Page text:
In the early morning hours of February 23, 1998, a 27-year-old woman was attacked in a phone booth in the Bronx, New York. She was dragged out of the booth into an alley. The man then attempted to rape her, ripping off her clothes and pushing himself first against her vagina and then her face. The attacker squeezed the victim's neck and told her he was going to have to "put her to sleep." The woman escaped when a neighbor in a nearby apartment heard yelling and shouted at the attacker, prompting him to flee.
At the time, police were searching for a man dubbed the “Bronx Rapist” by the media because of numerous attacks on women in the Bronx. The victim was taken to a hospital where sexual assault evidence was collected, including scrapings from under the victim’s fingernails.
The victim helped police create a composite sketch of her attacker and after it was published in the media, a tipster (who was never identified) called police and said the sketch resembled 41-year-old Tyrone Hicks.
On March 18, 1998, Hicks was placed in a live lineup and the victim identified him as her attacker. He was charged with first degree attempted rape and first degree attempted sodomy.
Hicks, who had prior convictions for drug possession, went on trial in Bronx County Supreme Court in June 2000. The only evidence against him was the victim’s identification—no physical or forensic evidence connected him to the crime. The defense pointed out that the victim had given inconsistent descriptions of her attacker at various times. Two alibi witnesses, including Hicks’s son-in-law, testified that Hicks was at home at the time of the crime.
On June 15, 2000, Hicks was convicted of first degree attempted rape and first degree attempted sodomy. He was sentenced to eight years in prison, the minimum sentence allowed under the law.
While Hicks was in prison, he wrote to the Post-Conviction Project at Pace Law School. After his release in 2007, Pace Post-Conviction Project students discovered the fingernail scrapings, which had never been tested.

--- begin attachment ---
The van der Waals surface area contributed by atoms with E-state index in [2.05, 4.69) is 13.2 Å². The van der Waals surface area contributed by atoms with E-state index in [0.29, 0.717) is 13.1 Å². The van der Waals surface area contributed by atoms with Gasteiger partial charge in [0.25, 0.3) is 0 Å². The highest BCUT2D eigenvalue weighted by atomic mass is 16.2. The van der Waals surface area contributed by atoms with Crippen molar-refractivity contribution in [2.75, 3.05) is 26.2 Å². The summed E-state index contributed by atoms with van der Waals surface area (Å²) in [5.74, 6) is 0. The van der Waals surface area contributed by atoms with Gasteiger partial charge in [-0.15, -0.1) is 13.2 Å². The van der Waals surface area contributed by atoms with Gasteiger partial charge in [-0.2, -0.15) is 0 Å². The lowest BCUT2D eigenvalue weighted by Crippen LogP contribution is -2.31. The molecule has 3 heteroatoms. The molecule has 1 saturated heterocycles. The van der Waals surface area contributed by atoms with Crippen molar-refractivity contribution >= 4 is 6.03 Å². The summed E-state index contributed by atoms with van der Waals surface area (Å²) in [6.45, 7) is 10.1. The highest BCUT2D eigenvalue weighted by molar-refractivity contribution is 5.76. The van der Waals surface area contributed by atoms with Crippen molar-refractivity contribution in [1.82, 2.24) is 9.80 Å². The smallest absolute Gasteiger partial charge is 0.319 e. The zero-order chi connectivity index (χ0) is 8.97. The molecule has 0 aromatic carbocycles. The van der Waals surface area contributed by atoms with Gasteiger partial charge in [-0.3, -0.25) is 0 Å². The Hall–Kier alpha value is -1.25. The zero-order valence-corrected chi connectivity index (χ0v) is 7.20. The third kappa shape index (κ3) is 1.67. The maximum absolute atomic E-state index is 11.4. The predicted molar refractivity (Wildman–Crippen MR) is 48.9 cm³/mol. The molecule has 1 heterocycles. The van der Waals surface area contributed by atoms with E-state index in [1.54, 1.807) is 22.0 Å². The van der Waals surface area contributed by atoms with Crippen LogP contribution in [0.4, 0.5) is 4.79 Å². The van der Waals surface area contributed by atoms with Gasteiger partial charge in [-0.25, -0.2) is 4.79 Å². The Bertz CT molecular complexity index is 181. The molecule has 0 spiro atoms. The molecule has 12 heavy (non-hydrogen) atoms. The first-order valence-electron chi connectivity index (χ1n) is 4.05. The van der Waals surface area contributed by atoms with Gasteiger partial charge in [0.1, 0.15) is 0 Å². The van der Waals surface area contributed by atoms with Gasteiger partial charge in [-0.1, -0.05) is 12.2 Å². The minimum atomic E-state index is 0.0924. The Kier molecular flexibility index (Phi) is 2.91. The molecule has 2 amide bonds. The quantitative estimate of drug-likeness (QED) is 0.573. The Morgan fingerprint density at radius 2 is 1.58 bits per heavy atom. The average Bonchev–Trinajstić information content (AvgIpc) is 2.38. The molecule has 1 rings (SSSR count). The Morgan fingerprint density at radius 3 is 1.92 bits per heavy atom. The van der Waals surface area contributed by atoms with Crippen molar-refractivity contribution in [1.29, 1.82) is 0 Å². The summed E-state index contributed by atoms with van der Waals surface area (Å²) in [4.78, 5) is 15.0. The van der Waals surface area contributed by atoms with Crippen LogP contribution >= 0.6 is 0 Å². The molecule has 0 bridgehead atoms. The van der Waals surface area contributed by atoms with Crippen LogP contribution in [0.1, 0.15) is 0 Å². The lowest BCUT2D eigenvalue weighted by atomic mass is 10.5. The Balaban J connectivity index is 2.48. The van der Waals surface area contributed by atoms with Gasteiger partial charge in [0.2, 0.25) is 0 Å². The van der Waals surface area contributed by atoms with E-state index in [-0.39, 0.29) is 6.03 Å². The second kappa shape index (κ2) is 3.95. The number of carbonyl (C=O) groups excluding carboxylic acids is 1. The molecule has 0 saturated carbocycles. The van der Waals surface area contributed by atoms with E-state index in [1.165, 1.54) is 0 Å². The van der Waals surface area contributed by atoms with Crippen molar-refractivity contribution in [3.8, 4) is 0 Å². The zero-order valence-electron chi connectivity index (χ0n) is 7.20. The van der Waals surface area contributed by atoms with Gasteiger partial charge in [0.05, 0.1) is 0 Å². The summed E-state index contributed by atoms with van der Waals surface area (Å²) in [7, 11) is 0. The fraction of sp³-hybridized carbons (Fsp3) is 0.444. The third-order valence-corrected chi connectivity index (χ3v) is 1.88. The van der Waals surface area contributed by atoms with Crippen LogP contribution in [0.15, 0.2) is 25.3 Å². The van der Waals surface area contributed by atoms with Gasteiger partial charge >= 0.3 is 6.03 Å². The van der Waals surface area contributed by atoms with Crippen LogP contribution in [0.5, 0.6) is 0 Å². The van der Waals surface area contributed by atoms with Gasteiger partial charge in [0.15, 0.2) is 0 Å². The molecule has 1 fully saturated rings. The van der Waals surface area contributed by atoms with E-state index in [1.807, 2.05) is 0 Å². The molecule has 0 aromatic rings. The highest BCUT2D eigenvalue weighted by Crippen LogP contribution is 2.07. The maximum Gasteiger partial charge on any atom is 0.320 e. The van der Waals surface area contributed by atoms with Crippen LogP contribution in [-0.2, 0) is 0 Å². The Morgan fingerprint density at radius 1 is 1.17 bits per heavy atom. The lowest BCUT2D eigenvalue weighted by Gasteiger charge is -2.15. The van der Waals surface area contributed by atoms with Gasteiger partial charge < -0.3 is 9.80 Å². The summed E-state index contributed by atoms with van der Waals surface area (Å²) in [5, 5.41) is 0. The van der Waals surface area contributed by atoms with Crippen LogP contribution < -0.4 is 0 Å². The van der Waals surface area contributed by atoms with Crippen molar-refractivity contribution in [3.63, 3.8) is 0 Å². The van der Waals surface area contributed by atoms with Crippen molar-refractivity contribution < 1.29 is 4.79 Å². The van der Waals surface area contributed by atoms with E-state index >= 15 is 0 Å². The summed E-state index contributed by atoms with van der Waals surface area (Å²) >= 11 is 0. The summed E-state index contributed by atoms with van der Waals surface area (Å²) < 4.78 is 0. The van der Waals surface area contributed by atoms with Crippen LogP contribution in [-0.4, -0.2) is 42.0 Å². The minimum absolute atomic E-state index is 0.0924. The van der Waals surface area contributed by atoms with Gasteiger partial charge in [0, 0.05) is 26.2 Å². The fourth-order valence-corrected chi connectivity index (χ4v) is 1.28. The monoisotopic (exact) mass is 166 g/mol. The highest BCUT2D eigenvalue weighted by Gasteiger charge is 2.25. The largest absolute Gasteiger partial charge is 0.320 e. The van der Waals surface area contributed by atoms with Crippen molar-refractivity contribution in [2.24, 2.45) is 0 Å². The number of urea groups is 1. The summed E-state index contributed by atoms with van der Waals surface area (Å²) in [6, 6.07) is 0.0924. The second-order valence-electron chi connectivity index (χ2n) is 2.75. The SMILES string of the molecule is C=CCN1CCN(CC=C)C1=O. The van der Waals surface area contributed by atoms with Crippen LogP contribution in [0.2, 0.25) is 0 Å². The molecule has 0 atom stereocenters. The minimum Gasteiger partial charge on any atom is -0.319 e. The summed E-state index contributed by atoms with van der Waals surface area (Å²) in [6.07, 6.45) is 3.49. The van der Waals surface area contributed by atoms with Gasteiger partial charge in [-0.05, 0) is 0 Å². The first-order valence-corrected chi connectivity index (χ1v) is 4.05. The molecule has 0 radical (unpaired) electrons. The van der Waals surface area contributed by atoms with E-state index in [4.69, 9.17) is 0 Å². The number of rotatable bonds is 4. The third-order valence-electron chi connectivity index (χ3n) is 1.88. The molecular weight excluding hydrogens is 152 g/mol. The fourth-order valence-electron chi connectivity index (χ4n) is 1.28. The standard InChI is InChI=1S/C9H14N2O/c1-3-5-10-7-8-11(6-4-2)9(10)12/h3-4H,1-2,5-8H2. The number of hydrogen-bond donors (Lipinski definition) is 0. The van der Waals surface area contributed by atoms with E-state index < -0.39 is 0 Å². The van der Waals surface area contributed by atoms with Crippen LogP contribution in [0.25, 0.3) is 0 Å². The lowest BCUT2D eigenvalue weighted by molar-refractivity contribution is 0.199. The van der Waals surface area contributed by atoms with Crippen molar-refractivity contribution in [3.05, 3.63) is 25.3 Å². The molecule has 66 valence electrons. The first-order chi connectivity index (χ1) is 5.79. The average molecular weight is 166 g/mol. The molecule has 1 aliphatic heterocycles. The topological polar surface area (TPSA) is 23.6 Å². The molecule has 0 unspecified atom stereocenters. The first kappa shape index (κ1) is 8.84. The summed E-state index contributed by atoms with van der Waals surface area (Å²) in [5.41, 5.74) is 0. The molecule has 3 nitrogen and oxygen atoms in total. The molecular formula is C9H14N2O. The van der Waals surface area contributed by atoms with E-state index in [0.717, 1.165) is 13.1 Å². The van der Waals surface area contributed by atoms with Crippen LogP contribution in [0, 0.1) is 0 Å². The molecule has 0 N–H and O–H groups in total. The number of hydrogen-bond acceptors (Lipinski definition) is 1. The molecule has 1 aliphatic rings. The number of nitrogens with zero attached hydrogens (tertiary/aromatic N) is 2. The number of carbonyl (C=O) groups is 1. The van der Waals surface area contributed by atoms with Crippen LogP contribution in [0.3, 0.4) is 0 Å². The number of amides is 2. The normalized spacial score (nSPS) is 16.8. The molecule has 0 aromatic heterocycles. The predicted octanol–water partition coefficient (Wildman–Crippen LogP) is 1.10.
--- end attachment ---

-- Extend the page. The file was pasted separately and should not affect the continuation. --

In 2009, the New York Office of the Medical Examiner, with the consent of the Bronx District Attorney, conducted DNA tests on a wooden dowel that was used to scrape the victim's fingernails. The tests revealed a partial DNA profile. In 2010, the Medical Examiner issued a report that the male DNA profile did not match Hicks. The DNA profile was only a partial profile that was sufficient to exclude Hicks, but was not sufficient to send to the FBI's DNA dataset to determine if it matched to a convicted felon.
The Post-Conviction Project filed a motion for a new trial. At the suggestion of the Post-Conviction Project, police began to reinvestigate the cluster of rapes and sexual assaults that occurred in the same Bronx neighborhood at the time of the attack for which Hicks was charged. They discovered that 14-year-old Marleny Cruz had been raped and murdered across the street on the very same day of the attack for which Hicks was charged. There was biological evidence from the rape which was submitted for DNA testing and a profile was developed and submitted to the FBI database.
In 2012, the profile was matched to James Martin, who was in a Pennsylvania prison after being convicted of killing his wife. Martin was charged with and pled guilty to the rape and murder of Cruz. He denied committing the attack for which Hicks was wrongly convicted.
In October 2012, Bronx County Supreme Court Justice Darcel Clark disagreed with the prosecution's claim that the test results in the Hicks case were not proof of innocence because there was no evidence that the victim ever scratched or came into contact with her attacker. Clark granted Hicks's motion for a new trial.
The justice ruled that the victim’s trial testimony about her “strenuous physical struggle” using her hands to fight with her attacker supported the defense’s claim that the male DNA found under her fingernails came from her attacker.
The prosecution appealed and in February 2014, the Appellate Division of the New York Supreme Court upheld Justice Clark's ruling. On May 15, 2014, the Bronx County District Attorney dismissed the charges.
Hicks subsequently filed a claim for compensation with the New York Court of Claims.
– Maurice Possley